I fell in love with "Beauty and the Beast" (1947) and decided that there must be more films like this out there. So I ran across the Criterion version of "Jean Cocteau's Orphic Trilogy". I watched this before I saw any of the reviews so I wasn't sure what I was getting ready to see. The first DVD contains a film called "Blood of the Poet". This was a hodgepodge of French avant-garde experiments, with a loosely tied story. I could not wait for it to end. There is some redeeming value in a documentary by Edgardo Cozarinsky which could have some value for film historians.
After watching the first DVD I decided to skip the others as I had all I could take. Then on second though there just could not be another disk full of experiments. Whoa I was really taken back. This disk includes the film "Orpheus" (1950). It starts out telling the story of Orpheus. They show how a timeless story can be applied to any time and place. I will now always think of this film when I think Orpheus. I had to use the subtitles but by the end of the film I felt that they borrowed a lot of colloquial English to make the French langrage. Either that or I could almost follow the film without subtitles. Maybe because I am not familiar with the actors of the time, I though just the right actor was picked for each part and did not replace the character with their own personality.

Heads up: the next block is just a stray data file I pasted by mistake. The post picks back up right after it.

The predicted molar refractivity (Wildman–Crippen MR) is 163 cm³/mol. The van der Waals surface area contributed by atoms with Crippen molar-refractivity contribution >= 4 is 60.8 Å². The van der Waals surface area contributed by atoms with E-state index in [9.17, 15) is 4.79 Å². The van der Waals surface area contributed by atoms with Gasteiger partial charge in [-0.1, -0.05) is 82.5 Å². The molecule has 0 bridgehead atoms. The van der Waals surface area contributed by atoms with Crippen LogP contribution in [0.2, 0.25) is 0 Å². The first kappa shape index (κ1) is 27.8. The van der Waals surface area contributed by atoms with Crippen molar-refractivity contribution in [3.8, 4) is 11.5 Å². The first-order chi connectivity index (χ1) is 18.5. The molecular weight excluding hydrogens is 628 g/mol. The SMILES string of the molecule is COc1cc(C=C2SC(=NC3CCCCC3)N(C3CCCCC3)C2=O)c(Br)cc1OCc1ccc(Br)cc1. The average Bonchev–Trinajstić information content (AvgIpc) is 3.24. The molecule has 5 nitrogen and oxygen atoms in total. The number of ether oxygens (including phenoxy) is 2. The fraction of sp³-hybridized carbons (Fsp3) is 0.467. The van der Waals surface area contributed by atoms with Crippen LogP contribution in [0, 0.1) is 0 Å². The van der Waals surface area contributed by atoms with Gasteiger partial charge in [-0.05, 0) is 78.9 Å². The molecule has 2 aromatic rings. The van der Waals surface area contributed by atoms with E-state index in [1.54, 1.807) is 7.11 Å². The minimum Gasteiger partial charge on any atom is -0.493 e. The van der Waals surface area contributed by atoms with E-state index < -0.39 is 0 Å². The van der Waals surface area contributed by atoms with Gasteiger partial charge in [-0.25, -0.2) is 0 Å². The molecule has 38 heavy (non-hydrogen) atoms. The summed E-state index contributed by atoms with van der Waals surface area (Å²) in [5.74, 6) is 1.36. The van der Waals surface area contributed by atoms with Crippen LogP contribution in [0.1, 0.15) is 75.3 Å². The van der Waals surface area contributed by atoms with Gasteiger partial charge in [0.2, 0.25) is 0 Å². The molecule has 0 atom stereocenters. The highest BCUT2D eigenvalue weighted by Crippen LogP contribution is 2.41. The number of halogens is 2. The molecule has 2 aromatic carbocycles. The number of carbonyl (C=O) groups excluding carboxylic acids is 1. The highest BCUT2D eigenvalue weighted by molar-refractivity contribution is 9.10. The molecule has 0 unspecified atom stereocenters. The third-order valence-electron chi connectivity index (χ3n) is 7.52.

"Orpheus" was slightly adjusted but this actually adds to the experience. Orphée (Jean Marais) being a poet is fascinated with The Princess - Death (María Casares). So The Princess with the decides to bump off Orphée's wife Eurydice (Marie Déa) so she can have her way with Orphée. In the process the princess' chauffer Heurtebise (François Périer) falls in love with María.Lire la suite ›